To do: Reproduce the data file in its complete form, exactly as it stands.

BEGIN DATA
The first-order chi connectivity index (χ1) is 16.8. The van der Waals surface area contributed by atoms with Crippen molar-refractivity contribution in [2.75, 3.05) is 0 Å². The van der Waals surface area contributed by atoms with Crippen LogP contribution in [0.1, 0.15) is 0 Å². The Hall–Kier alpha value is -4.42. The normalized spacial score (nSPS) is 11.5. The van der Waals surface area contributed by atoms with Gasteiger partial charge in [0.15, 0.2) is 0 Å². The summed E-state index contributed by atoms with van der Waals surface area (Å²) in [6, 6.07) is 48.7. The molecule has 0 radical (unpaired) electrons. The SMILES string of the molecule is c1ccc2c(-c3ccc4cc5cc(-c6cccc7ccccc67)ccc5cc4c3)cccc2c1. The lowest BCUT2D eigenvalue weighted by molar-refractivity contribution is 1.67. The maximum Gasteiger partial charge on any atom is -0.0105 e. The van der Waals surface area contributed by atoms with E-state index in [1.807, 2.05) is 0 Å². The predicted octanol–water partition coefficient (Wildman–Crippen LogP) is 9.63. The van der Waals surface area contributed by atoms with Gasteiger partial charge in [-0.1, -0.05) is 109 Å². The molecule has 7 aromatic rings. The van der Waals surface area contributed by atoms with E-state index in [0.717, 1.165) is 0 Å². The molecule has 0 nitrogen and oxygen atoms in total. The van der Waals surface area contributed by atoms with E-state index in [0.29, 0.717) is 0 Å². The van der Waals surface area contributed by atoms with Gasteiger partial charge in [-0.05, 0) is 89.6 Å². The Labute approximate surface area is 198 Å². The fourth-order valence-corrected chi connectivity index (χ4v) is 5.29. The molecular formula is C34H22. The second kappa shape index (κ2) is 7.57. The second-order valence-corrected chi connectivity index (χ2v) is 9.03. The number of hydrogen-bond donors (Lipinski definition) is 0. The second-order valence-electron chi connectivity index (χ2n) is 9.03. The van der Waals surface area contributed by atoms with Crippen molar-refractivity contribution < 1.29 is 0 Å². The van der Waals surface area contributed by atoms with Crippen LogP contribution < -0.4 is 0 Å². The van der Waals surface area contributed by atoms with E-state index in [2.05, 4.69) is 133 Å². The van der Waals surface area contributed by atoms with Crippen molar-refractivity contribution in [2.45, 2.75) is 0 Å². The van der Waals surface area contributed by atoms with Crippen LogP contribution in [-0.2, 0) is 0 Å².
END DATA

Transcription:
The first-order chi connectivity index (χ1) is 16.8. The van der Waals surface area contributed by atoms with Crippen molar-refractivity contribution in [2.75, 3.05) is 0 Å². The van der Waals surface area contributed by atoms with Crippen LogP contribution in [0.1, 0.15) is 0 Å². The Hall–Kier alpha value is -4.42. The normalized spacial score (nSPS) is 11.5. The van der Waals surface area contributed by atoms with Gasteiger partial charge in [0.15, 0.2) is 0 Å². The summed E-state index contributed by atoms with van der Waals surface area (Å²) in [6, 6.07) is 48.7. The molecule has 0 radical (unpaired) electrons. The SMILES string of the molecule is c1ccc2c(-c3ccc4cc5cc(-c6cccc7ccccc67)ccc5cc4c3)cccc2c1. The lowest BCUT2D eigenvalue weighted by molar-refractivity contribution is 1.67. The maximum Gasteiger partial charge on any atom is -0.0105 e. The van der Waals surface area contributed by atoms with E-state index in [1.807, 2.05) is 0 Å². The predicted octanol–water partition coefficient (Wildman–Crippen LogP) is 9.63. The van der Waals surface area contributed by atoms with Gasteiger partial charge in [-0.1, -0.05) is 109 Å². The molecule has 7 aromatic rings. The van der Waals surface area contributed by atoms with E-state index in [0.717, 1.165) is 0 Å². The molecule has 0 nitrogen and oxygen atoms in total. The van der Waals surface area contributed by atoms with E-state index in [0.29, 0.717) is 0 Å². The van der Waals surface area contributed by atoms with Gasteiger partial charge in [-0.05, 0) is 89.6 Å². The Labute approximate surface area is 198 Å². The fourth-order valence-corrected chi connectivity index (χ4v) is 5.29. The molecular formula is C34H22. The second kappa shape index (κ2) is 7.57. The second-order valence-corrected chi connectivity index (χ2v) is 9.03. The number of hydrogen-bond donors (Lipinski definition) is 0. The second-order valence-electron chi connectivity index (χ2n) is 9.03. The van der Waals surface area contributed by atoms with Crippen molar-refractivity contribution < 1.29 is 0 Å². The van der Waals surface area contributed by atoms with Crippen LogP contribution < -0.4 is 0 Å². The van der Waals surface area contributed by atoms with E-state index in [2.05, 4.69) is 133 Å². The van der Waals surface area contributed by atoms with Crippen molar-refractivity contribution in [2.45, 2.75) is 0 Å². The van der Waals surface area contributed by atoms with Crippen LogP contribution in [-0.2, 0) is 0 Å².